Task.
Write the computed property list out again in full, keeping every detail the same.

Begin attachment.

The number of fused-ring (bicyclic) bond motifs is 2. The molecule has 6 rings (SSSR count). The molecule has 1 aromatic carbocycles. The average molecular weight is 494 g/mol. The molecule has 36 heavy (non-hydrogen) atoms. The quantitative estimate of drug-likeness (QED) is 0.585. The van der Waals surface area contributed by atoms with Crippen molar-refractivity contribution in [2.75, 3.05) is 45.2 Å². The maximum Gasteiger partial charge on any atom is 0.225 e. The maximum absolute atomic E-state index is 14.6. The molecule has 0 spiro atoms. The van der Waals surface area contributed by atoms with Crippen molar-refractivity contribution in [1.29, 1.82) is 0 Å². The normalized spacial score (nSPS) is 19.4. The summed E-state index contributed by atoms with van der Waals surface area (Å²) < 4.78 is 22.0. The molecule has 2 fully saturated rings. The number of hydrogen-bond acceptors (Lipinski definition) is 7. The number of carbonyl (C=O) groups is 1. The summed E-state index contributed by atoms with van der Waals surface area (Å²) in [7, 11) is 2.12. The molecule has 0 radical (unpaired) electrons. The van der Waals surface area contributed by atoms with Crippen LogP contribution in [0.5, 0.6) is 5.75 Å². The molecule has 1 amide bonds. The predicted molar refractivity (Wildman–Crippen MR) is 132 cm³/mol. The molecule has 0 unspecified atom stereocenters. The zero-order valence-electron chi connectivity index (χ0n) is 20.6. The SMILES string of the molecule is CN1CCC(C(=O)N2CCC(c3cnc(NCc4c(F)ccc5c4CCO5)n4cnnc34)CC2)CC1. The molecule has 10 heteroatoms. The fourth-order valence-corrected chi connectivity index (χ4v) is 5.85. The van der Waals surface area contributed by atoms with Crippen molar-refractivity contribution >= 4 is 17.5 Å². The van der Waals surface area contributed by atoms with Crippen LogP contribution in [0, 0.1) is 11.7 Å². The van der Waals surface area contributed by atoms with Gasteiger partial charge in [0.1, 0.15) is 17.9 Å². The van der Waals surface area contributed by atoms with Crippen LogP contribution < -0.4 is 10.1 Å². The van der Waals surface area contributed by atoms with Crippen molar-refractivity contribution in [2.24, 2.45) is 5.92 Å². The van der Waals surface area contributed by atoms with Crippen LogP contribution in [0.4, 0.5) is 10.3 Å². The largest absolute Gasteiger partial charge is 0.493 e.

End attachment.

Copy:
The number of fused-ring (bicyclic) bond motifs is 2. The molecule has 6 rings (SSSR count). The molecule has 1 aromatic carbocycles. The average molecular weight is 494 g/mol. The molecule has 36 heavy (non-hydrogen) atoms. The quantitative estimate of drug-likeness (QED) is 0.585. The van der Waals surface area contributed by atoms with Crippen molar-refractivity contribution in [2.75, 3.05) is 45.2 Å². The maximum Gasteiger partial charge on any atom is 0.225 e. The maximum absolute atomic E-state index is 14.6. The molecule has 0 spiro atoms. The van der Waals surface area contributed by atoms with Crippen molar-refractivity contribution in [1.29, 1.82) is 0 Å². The normalized spacial score (nSPS) is 19.4. The summed E-state index contributed by atoms with van der Waals surface area (Å²) < 4.78 is 22.0. The molecule has 2 fully saturated rings. The number of hydrogen-bond acceptors (Lipinski definition) is 7. The number of carbonyl (C=O) groups is 1. The summed E-state index contributed by atoms with van der Waals surface area (Å²) in [7, 11) is 2.12. The molecule has 0 radical (unpaired) electrons. The van der Waals surface area contributed by atoms with Crippen LogP contribution in [0.5, 0.6) is 5.75 Å². The molecule has 1 amide bonds. The predicted molar refractivity (Wildman–Crippen MR) is 132 cm³/mol. The molecule has 0 unspecified atom stereocenters. The zero-order valence-electron chi connectivity index (χ0n) is 20.6. The SMILES string of the molecule is CN1CCC(C(=O)N2CCC(c3cnc(NCc4c(F)ccc5c4CCO5)n4cnnc34)CC2)CC1. The molecule has 10 heteroatoms. The fourth-order valence-corrected chi connectivity index (χ4v) is 5.85. The van der Waals surface area contributed by atoms with Crippen molar-refractivity contribution >= 4 is 17.5 Å². The van der Waals surface area contributed by atoms with Crippen LogP contribution in [0, 0.1) is 11.7 Å². The van der Waals surface area contributed by atoms with Gasteiger partial charge in [0.1, 0.15) is 17.9 Å². The van der Waals surface area contributed by atoms with Crippen LogP contribution < -0.4 is 10.1 Å². The van der Waals surface area contributed by atoms with Crippen molar-refractivity contribution in [2.24, 2.45) is 5.92 Å². The van der Waals surface area contributed by atoms with Crippen LogP contribution in [0.4, 0.5) is 10.3 Å². The largest absolute Gasteiger partial charge is 0.493 e.